Our position that OpenStack is dead, both as a public cloud platform and as a private cloud platform, provoked a discussion with Eucalyptus CEO Marten Mickos about Eucalyptus’s role in the public cloud–hybrid cloud–private cloud continuum. Following is an edited transcript of our email interview with Mickos.
HP has announced Helion, its next-generation public cloud offering. Based on the Icehouse version of OpenStack, Helion includes substantial additions from HP, including a PaaS layer based on Pivotal CF (Pivotal Cloud Foundry). HP also announced a free community edition that is limited to thirty servers. This will prove an interesting test of whether any vendor can build a credible competitor to Amazon Web Services around OpenStack. Continue reading Will Helion Save or Destroy HP?
VMware has been aggressively building and executing its hybrid cloud vision, extending the cloud outside of the data center. In line with this vision, VMware recently announced an expansion of its VMware vCloud Hybrid Service by adding disaster recovery as one of its offered services. This expansion will put VMware in direct competition with companies like IBM, Sungard AS, Amazon, Rackspace, Zerto, and others in the Recovery as a Service space.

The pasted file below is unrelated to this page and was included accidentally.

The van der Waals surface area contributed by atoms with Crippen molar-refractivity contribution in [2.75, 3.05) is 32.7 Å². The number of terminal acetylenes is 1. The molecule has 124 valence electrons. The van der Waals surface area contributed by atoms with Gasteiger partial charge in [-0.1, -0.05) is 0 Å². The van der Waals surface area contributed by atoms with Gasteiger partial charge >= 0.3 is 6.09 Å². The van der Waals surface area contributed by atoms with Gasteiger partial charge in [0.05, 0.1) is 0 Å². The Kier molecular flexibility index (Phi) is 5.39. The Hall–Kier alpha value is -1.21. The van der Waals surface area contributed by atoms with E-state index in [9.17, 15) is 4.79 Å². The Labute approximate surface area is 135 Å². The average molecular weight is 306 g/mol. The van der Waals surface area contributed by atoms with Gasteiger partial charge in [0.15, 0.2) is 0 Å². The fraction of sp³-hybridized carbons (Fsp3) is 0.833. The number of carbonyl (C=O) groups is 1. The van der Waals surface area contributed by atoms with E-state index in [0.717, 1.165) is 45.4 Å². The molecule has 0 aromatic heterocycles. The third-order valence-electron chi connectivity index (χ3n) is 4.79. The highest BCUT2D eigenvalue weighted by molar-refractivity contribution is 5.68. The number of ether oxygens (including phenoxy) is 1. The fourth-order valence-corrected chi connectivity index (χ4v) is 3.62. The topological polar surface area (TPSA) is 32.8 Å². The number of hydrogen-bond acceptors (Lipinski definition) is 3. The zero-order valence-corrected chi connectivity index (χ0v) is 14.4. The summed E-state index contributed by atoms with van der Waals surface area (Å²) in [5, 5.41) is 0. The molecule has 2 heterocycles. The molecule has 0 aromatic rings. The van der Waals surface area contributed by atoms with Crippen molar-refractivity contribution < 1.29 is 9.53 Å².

In “Public Cloud Computing—Economics and Throats to Choke,” we pointed out that among the big four cloud vendors (Amazon, Google, Microsoft, and VMware), only one vendor offers both a complete on-premises offering and a public cloud offering and, at the same time, has complete technical and economic control of its software stack. That vendor would be Microsoft. In the post, we pointed out that Microsoft was in the unique position of being able to leverage its massive on-premises installed base to feed its cloud business. Continue reading Active Directory: Microsoft Azure’s Secret Weapon